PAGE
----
Click here to learn more.
In the past two years, I’ve taken on two foster cats. Each lived with me for a time. Both were healthy. Yet neither was considered adoptable by most cat lovers’ standards. Not after they’d come up positive for FIV, the feline immunodeficiency disease often referred to ominously as “feline AIDS.”
Nonetheless, I did eventually manage to place them in loving, forever homes. But it wasn’t easy!
The trouble with FIV isn’t just that it’s conflated with AIDS and, as such, scares the bejeezus out of potential adopters who mistakenly fear feline-to-human transmission. It’s also that a) the disease really does come attached to special health considerations and b) it’s a disease that’s transmissible to housemates via skin-piercing bites.
So how’d I persuade them? Read on.
1. FIV is not transmissible to humans! No way. No how. Never. I don’t care what you’ve heard tell. You should banish the thought once and for all.
2. FIV is about as transmissible as HIV. Which is to say not very. Animals in the same household cannot transmit the disease from one to another except by mating (a behavior sterilized animals will not effectively engage in) or by inflicting bite wounds (not typical even among cohabitants with bad attitudes).
So you know, the same can’t be said for FeLV (feline leukemia virus), which can be transmitted by more casual contact (e.g., grooming, sharing food, etc.).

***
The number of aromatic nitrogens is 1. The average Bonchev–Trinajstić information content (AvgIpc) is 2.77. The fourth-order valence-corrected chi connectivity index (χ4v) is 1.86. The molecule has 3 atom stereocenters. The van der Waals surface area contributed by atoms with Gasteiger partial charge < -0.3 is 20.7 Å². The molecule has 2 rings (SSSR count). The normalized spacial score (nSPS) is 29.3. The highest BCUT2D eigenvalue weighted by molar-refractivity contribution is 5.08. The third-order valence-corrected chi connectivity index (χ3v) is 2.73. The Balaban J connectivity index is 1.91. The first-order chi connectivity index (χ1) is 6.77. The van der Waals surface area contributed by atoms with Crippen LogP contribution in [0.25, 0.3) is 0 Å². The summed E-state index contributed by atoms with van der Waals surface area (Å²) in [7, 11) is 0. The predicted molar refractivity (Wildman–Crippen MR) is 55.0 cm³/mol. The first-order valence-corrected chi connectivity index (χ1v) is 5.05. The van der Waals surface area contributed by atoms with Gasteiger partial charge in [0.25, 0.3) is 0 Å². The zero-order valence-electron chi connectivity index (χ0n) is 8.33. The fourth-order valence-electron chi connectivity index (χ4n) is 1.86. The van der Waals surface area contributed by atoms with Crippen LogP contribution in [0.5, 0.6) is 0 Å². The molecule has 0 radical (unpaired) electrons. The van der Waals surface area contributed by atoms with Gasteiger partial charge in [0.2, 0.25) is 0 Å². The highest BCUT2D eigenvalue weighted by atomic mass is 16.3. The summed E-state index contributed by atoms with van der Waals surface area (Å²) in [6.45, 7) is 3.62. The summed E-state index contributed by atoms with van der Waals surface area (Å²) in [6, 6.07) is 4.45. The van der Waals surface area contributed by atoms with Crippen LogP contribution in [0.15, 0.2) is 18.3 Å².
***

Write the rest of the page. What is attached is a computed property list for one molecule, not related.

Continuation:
3. Cats with FIV can live very long, perfectly comfortable lives. Here are some details:
FIV-positive cats can live a long time without suffering any related illness. That’s why many veterinarians, including the feline medicine experts at the American Association of Feline Practitioners (AAFP), suggest owners never opt for euthanasia based on a positive test alone.
These kitties do, however, require some special considerations. The AAFP’s FIV experts offer the following recommendations:
That’s not so hard now, is it?
Like this article? Have a point of view to share? Let us know!
Thank You For Signing Up
for the Petwire newsletter, sending you all the pet news each week directly to your inbox.
Get the latest pet news, tips, tricks, and expert advice sent right to your inbox!
Sparky the dog's owner pulled him from an icy lake, and then the pup helped two men rescue his owner after she…
Ignoring your pup's bouncing and giving him something to carry in his mouth are a few simple ways to prevent…
Between the ages of 7 and 9, your cat is old enough to have some stable wisdom but still young enough for whimsical…
If you travel a lot or can’t afford a dog’s health care costs, maybe it’s not the right time to…
If your pup is tearing up the house while you’re gone, that could be a sign that she needs more physical…
The gentle, affectionate and sociable Selkirk Rex is a good traveler and excellent therapy cat.
If the video doesn't start playing momentarily,
please install the latest version of Flash.